UNICELLULAR animals such as Amoeba and Paramecium belong to the group Protozoa, but all multicellular animals, I.e. animals which are built up of many cells, are placed in the group Metazoa. Among the simplest of the Metazoa are the animals called the Ccelenterates, and Hydra may be studied as an example of this class. The name Ccelenterate means ’hollow inside, ’ for the animals belonging to this class have only one cavity within the body, which communicates with the exterior only through the mouth. This cavity is called the enteron. Hydra, or the Fresh Water Polyp as it is sometimes called, is to be found in ponds and streams, and is generally attached to the leaf or stem of a water plant. The body is cylindrical in shape and is fixed by the base or foot to the support, while at the unattached end it bears a ring of hollow thread-like tentacles. These surround a small prominence called the hypostome, at the top of which is the mouth. When fully extended a mature Hydra may reach a length of nearly half an inch, but when irritated the polyp contracts into a short blob on which the tentacles are only visible as tiny bulges. Two or three rounded knobs may be present on the outside of the body of Hydra, between the foot and the tentacles. These are the reproductive organs, the male organ or testis being situated near the tentacle end and the female organ or ovary near the foot. Frequently a small Hydra bud, shaped like a miniature adult, is to be seen growing out from the region of the body near the foot.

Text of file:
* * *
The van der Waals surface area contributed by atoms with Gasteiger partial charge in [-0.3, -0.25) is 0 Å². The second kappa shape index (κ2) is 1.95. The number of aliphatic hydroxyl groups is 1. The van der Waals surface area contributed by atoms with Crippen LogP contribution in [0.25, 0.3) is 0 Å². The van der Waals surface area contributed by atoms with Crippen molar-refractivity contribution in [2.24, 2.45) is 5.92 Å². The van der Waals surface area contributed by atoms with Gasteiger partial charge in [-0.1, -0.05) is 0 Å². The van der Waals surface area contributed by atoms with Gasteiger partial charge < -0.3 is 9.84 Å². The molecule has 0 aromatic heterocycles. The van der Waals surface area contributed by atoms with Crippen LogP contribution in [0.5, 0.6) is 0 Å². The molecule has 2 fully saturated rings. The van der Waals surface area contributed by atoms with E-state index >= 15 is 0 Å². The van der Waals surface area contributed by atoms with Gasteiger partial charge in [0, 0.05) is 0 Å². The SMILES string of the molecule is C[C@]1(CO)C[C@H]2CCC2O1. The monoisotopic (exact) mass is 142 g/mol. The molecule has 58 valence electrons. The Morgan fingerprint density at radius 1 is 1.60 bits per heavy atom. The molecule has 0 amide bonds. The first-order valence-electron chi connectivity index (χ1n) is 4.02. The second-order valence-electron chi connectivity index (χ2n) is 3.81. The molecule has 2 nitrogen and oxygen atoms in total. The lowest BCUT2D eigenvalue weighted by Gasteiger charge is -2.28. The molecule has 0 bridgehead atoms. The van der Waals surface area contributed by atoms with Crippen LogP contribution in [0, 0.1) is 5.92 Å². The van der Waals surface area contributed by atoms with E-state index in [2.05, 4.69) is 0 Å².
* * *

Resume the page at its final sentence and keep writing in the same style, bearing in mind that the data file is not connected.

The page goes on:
Three species of Hydra are found in Great Britain, and are recognizable by their colour. Hydra viridis is green, Hydra fusca is brown, while Hydra vulgaris is practically colourless.